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SBA Reduces Economic Injury Disaster Loan Amount to $150,000

In recent news from the Small Business Administration (SBA), Economic Injury Disaster Loans (EIDL) have now been capped at $150,000 and the SBA has also announced that they will only be accepting new applications for EIDL funds from agricultural interests.

This is an enormous change from a loan program that initially outlined providing long-term debt at low interest rates (3.75% for business and 2.75% for non-profits) up to $2,000,000. The reduction in the maximum amount of the loan to $150,000 is over a 90% reduction in the top-end loan amount. Also, recently the SBA capped the emergency grant funding of $10,000 to a limit of $1,000 per employee up to $10,000, versus the flat $10,000 that was granted at the start of the COVID-19 crisis.

The SBA stated that the overwhelming demand for EIDL funding and limited funding from the federal government has caused the SBA to limit the funds to $150,000 with the primary focus of these funds to first and foremost support agricultural businesses. The SBA stated that any loan application received before April 15, 2020, would be processed in accordance with when it was received, but did not give any timeframe on how quickly they would be able to respond to any applicant.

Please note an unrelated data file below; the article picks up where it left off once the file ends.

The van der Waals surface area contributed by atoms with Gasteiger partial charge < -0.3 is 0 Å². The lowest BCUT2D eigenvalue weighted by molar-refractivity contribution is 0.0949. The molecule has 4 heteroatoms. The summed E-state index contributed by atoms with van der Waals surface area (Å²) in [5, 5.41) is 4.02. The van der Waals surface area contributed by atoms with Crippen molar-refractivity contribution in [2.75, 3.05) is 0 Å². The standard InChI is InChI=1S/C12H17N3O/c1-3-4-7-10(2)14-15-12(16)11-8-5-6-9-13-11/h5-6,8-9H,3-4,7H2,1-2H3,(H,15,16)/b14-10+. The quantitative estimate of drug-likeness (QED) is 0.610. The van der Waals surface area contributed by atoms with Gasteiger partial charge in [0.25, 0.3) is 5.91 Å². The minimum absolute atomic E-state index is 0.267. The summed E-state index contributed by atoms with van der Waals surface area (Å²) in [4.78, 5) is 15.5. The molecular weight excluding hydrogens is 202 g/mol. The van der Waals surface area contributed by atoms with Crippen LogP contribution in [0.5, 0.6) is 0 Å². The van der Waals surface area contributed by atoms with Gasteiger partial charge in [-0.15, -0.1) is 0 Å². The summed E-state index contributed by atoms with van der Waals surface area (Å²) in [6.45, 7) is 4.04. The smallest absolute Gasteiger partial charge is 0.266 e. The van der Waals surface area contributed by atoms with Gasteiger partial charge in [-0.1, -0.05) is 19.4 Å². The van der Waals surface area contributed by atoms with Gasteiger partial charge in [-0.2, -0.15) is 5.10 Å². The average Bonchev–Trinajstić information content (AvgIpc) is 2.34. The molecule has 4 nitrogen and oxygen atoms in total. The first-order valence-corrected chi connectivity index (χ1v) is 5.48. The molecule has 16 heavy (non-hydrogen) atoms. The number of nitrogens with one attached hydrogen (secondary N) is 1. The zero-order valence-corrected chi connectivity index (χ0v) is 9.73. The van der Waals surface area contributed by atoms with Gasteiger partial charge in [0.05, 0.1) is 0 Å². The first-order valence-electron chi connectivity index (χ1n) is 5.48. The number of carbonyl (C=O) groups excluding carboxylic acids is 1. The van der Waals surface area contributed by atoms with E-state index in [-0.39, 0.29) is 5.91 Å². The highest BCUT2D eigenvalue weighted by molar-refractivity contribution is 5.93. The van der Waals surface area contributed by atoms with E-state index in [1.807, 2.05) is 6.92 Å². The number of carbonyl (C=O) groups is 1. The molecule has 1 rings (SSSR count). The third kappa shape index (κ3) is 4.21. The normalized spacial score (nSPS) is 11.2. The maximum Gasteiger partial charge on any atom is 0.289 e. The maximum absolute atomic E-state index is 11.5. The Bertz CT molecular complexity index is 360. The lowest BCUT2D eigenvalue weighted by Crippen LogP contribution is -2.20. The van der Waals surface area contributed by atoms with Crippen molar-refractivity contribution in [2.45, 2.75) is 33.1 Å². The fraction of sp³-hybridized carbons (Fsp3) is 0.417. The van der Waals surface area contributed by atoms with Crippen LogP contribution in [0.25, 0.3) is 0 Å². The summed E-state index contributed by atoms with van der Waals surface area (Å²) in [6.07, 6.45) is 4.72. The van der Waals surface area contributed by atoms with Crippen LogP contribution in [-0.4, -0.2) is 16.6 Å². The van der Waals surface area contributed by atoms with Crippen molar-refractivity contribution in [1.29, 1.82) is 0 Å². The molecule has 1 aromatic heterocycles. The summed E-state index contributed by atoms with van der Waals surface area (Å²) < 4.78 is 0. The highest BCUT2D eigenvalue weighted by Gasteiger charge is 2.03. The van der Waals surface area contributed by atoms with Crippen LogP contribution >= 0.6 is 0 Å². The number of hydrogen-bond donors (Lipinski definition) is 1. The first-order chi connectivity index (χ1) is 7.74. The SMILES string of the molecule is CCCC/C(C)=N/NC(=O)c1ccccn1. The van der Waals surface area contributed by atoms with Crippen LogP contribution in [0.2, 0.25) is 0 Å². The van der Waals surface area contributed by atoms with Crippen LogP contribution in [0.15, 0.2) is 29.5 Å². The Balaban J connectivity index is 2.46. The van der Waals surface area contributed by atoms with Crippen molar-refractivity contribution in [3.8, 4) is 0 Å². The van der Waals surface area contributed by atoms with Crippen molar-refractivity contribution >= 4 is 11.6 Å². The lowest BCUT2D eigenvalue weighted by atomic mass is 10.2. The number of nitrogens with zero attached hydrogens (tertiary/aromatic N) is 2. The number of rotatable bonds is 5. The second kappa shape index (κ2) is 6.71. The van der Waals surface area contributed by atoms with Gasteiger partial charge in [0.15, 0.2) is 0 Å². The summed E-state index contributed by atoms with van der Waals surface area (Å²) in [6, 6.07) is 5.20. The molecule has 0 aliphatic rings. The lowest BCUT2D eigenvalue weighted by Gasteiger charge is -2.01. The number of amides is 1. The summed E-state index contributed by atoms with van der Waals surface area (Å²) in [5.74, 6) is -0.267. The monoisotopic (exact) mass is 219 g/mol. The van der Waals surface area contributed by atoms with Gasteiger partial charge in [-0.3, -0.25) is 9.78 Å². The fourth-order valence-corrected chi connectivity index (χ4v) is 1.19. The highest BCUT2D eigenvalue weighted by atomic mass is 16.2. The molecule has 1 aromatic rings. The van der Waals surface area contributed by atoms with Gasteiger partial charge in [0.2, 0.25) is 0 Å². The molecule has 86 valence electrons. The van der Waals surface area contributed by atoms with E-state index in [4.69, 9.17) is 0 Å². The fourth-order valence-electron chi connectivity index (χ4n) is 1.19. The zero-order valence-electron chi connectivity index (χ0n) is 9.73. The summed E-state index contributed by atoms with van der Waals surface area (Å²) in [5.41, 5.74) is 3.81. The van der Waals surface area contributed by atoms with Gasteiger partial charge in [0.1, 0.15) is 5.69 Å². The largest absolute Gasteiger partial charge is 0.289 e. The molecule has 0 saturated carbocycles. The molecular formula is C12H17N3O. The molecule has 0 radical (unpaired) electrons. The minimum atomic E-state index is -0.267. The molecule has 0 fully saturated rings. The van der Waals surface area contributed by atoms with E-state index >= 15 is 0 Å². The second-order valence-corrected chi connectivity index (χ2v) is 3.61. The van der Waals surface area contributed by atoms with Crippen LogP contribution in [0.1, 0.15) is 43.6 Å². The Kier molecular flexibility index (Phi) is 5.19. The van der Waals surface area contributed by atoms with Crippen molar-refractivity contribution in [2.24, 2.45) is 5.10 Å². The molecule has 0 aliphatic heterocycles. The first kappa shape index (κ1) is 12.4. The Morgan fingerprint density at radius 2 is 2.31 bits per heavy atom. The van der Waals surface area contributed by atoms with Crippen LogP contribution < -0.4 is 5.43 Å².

If you have any questions, please reach out to our team at We will continue to provide updates as quickly as possible as further information becomes available on the EIDL program. Please check back to our COVID-19 Resource Center at for further updates on all COVID-19 related business matters.


This communication is intended to provide general information on legislative COVID-19 relief measures as of the date of this communication and may reference information from reputable sources. Although McKonly & Asbury has made every reasonable effort to ensure that the information provided is accurate, we make no warranties, expressed or implied, on the information provided. As legislative efforts are still ongoing, we expect that there may be additional guidance and clarification from regulators that may modify some of the provisions in this communication. Some of those modifications may be significant. As such, be aware that this is not a comprehensive analysis of the subject matter covered and is not intended to provide specific recommendations to you or your business with respect to the matters addressed.

About the Author

David Blain

David is a Partner with McKonly & Asbury. He has a diverse background with experience in both private industry and public accounting, having worked for five years for an international public accounting firm and five years in private i… Read more

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